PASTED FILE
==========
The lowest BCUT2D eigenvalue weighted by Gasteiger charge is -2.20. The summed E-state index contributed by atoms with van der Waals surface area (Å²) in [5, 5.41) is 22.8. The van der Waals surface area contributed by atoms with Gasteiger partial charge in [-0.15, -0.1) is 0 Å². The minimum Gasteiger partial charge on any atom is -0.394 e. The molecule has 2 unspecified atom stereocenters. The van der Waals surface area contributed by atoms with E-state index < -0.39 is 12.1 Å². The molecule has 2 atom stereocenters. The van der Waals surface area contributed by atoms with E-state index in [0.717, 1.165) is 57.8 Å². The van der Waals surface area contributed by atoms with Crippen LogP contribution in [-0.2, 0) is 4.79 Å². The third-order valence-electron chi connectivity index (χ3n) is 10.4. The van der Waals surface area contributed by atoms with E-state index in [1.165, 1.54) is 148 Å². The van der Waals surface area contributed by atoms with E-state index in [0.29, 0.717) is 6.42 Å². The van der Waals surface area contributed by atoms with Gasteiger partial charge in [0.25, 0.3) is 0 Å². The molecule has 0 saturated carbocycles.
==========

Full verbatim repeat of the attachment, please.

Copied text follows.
The lowest BCUT2D eigenvalue weighted by Gasteiger charge is -2.20. The summed E-state index contributed by atoms with van der Waals surface area (Å²) in [5, 5.41) is 22.8. The van der Waals surface area contributed by atoms with Gasteiger partial charge in [-0.15, -0.1) is 0 Å². The minimum Gasteiger partial charge on any atom is -0.394 e. The molecule has 2 unspecified atom stereocenters. The van der Waals surface area contributed by atoms with E-state index < -0.39 is 12.1 Å². The molecule has 2 atom stereocenters. The van der Waals surface area contributed by atoms with E-state index in [0.717, 1.165) is 57.8 Å². The van der Waals surface area contributed by atoms with Crippen LogP contribution in [-0.2, 0) is 4.79 Å². The third-order valence-electron chi connectivity index (χ3n) is 10.4. The van der Waals surface area contributed by atoms with E-state index in [1.165, 1.54) is 148 Å². The van der Waals surface area contributed by atoms with E-state index in [0.29, 0.717) is 6.42 Å². The van der Waals surface area contributed by atoms with Gasteiger partial charge in [0.25, 0.3) is 0 Å². The molecule has 0 saturated carbocycles.